Crime Library: Criminal Minds and Methods

Pirates: The Maersk Alabama

Introduction

Walking the plank
Walking the plank
Pirates have been a scourge of seafarers from the dawn of sea travel. When the Cilician pirates of antiquity captured Julius Caesar and held him for what he considered an insultingly low ransom, Caesar demanded a higher ransom be paid, and, once the higher ransom was paid and he freed, chased the pirates down and had them crucified. Histories and romanticized fictions of the golden age of piracy off the Spanish Main, in the Caribbean and along the Barbary Coast of North Africa from the 1500s to the 1700s, have burned the Jolly Roger, walking the plank, buried treasure and host of other colorful, but largely apocryphal, details into the popular imagination. But in fact, pirates were and are violent criminals, outlaw gangs killing or enslaving thousands; even today they remain a real threat to the lives and livelihoods of sailors and shippers, not the swashbuckling rebel antiheroes of fiction.

On April 12, 2009, the most successful pirate raid on a U.S. ship in nearly two centuries ended off the coast of Somalia with the dramatic rescue of Captain Richard "Richie" Phillips, 53, of the M.V. Maersk Alabama, who had volunteered himself as a hostage to keep his crew and cargo safe. U.S. Navy SEALs fatally shot three pirates threatening Phillips with automatic weapons. The complex matter of what to do with a fourth surviving pirate captured earlier would remain to be settled, but Phillips, his ship and his crew were free after a four-day ordeal.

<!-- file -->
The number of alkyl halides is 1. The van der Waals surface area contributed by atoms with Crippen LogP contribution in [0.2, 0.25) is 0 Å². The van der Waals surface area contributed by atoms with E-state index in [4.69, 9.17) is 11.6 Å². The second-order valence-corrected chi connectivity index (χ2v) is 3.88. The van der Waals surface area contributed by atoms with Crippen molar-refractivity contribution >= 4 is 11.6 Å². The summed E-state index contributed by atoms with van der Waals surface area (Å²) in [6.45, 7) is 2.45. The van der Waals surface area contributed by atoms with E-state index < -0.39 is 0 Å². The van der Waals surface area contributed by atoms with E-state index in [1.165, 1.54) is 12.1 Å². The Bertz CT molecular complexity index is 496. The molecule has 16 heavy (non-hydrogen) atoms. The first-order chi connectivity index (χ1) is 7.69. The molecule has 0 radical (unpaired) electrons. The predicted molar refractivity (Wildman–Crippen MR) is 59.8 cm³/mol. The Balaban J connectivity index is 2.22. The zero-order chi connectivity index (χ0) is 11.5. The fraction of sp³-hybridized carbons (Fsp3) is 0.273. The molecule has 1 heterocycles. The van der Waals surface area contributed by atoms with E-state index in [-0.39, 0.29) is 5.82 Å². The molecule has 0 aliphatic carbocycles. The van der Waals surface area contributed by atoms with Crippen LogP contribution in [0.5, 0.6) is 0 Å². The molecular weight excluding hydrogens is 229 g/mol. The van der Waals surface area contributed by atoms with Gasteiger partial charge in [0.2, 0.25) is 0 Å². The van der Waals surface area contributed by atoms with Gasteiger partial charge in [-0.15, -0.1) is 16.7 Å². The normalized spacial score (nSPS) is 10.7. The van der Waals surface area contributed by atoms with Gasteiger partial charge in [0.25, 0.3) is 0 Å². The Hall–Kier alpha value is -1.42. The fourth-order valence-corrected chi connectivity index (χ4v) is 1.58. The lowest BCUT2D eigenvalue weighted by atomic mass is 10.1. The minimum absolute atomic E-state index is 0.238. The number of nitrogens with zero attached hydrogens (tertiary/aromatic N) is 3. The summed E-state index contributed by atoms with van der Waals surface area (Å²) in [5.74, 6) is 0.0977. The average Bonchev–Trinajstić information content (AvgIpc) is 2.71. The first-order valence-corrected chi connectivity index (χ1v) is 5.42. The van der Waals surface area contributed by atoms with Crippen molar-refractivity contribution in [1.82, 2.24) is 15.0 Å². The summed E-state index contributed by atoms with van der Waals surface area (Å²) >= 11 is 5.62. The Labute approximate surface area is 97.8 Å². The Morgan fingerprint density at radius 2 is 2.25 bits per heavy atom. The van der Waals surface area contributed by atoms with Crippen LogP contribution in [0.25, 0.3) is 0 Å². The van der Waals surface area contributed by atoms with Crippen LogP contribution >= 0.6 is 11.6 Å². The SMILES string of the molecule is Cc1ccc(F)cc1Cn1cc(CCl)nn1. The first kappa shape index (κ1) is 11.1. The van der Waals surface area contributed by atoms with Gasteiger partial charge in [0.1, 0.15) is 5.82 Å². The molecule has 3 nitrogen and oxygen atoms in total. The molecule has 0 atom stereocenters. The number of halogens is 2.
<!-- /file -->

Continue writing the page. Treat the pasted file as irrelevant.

The U.S. Navy's high-seas triumph is just one high-profile chapter of this story, though. The hijacking attempt on the Maersk Alabama was just one of many such crimes perpetrated in the Indian Ocean and the Gulf of Aden each year, and the problem is escalating. The rescue of the Maersk Alabama marks a potential turning point: time will tell whether the U.S. will lead the international community in solving the problem of Somali piracy, or whether this episode will be only the first of a series of crimes against American shipping.

In any event, regardless of the resolve of U.S. policymakers, the area's pirates have vowed to avenge their fallen comrades.

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